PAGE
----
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  • Writer's picturePinnock Brothers

Ultimate Guide to Red Diesel

Gas oil serves as a commercial fuel, offering an alternative to road diesel. Distinguished by its lower tax duty, this fuel adopts a distinctive red hue, earning it the moniker "red dye diesel." The red colour serves a crucial purpose in aiding HMRC in identifying its designated usage. In cases where there is suspicion of illegal use, particularly in vehicles operating on public roads, the tell-tale sign emerges as the red dye stains the fuel tank, unmistakably revealing its prior utilization within the vehicle.

Other terms such as 35-second oil, tractor diesel, and agricultural diesel are occasionally used to describe this fuel. Nevertheless, gas oil and red diesel stand out as the predominant and widely recognized names for this distinctive fuel.

red diesel being poured

Key Takeaways

  • Red diesel is a cheaper alternative to regular diesel and is commonly used in agricultural work.

  • Red diesel is illegal to use on public roads in the UK due to its high sulphur content, which causes pollution and contributes to acid rain.

  • HMRC has the power to inspect vehicles and impose fines or even imprisonment for illegal use of red diesel.

  • Individuals must sign an RDCO form upon purchase.

Qualifying Applications for Red Diesel Supply:

We are authorized to supply red diesel for the following specific applications:

  • Agriculture, Forestry, Horticulture, and Fish Farming: This includes machinery used in farming, forestry, horticulture, as well as vehicles utilized for cutting hedges, gritting roads, and performing flood and snow clearance.

  • Commercial Boating: Red diesel supply is available for fishing, inland water freight industries, and passenger ferries. (Excludes Northern Ireland)

  • Non-Commercial Heating: This encompasses the heating of non-commercial buildings such as homes, places of worship, town halls, and heating on permanently moored houseboats.

  • Circuses, Travelling Funfairs, and Circuses: Diesel for machinery, including caravans, used in circuses and travelling funfairs is included.

  • Non-Commercial Power Generation: Hospitals and off-the-grid households fall under this category, allowing them to use red diesel for power generation.

  • Passenger, Freight, and Maintenance Vehicles Designed for Rail Tracks: Red diesel can be utilized for vehicles operating on rail tracks.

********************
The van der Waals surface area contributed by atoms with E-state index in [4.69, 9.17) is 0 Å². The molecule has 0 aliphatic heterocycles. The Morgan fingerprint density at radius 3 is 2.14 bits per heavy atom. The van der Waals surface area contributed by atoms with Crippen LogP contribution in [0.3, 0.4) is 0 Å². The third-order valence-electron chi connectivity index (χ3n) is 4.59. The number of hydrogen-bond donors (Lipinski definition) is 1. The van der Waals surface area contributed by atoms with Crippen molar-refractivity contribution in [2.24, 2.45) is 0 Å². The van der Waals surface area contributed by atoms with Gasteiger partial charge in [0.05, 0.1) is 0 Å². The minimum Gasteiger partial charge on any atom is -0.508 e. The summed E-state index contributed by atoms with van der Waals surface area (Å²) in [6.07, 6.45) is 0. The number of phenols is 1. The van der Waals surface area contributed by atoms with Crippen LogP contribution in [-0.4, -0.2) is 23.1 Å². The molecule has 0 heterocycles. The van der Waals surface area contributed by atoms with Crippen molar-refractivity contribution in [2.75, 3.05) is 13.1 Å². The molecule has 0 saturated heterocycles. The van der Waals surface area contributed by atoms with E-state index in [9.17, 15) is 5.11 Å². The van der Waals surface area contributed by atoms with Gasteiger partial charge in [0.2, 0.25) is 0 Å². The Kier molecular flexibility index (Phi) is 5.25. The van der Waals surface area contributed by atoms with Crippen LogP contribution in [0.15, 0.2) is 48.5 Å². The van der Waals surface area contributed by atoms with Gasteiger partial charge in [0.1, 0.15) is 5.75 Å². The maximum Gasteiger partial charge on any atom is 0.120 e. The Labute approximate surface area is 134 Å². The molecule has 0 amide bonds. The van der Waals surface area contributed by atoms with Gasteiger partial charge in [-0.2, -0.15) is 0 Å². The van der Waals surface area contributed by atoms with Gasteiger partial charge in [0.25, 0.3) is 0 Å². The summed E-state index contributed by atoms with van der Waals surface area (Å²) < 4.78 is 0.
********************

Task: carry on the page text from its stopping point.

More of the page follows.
• Amateur Sports Clubs and Golf Courses: This includes ground maintenance, clubhouse heating, and lighting. Qualifying amateur sports clubs must be registered as community amateur sports clubs (CASCs).

How is Gas Oil Made?

Gas oil is typically derived from petroleum, constituting a fossil diesel obtained through the fractional distillation of crude oil. During this process, crude oil is introduced into a substantial chamber known as a fractionating column, where distillation occurs. In this column, the lower section experiences a more elevated temperature, which gradually cools as it ascends to the upper part. Various levels within the column feature differing temperatures, contributing to the cooling of the atmosphere towards the upper region. Multiple condensers, strategically positioned at various heights, capture vapours of distinct substances formed under corresponding conditions. Gas oil, being one of the denser substances produced, is gathered in proximity to the lower segment of the column.

Why is Red Diesel Regulated?

One of the major reasons for red diesel being regulated is its impact on air pollution. Red diesel has a higher sulphur content than regular diesel, which leads to the emission of sulphur dioxide. This harmful gas is a major contributor to air pollution and can lead to the formation of acid rain. Additionally, red diesel does not meet the government's environmental standards, making its usage detrimental to the environment.

Another reason for its regulation is the economic implications. Red diesel has a lower amount of tax than regular diesel, which means that it evades road maintenance funding. This has a negative impact on the overall infrastructure and maintenance of public roads.

Therefore, the illegal status of red diesel is justified due to its negative impact on both air pollution and the economy.

Individuals must sign an RDCO form upon purchase.

How Would You Get Caught Using Red Diesel Illegally?

In the UK, the HMRC has the authority to inspect any vehicle and conduct a thorough examination of its fuel tank. If a vehicle is found using red diesel illegally, it can be seized, and a release fee must be paid. The HMRC routinely scrutinizes the documentation of businesses involved in the sale of this commercial fuel.

Being caught using red diesel on public roads results in fines, the severity of which depends on the nature of the offence. Many individuals working on construction sites opt for red diesel to refuel their vans due to its lower cost compared to regular diesel. However, the distinctive red dye in red diesel can leave stains on the ground and equipment, making it easier for authorities to detect unauthorized use.

What Happens if You Get Caught?

Offenders can face fines, with repeat offenders and serious cases potentially facing imprisonment.


Eligible users, such as farmers can still use red diesel for their vehicles not intended for public road use. However, the emission of sulphur dioxide and the evasion of road maintenance funding have led to stricter regulations and penalties imposed by HMRC.


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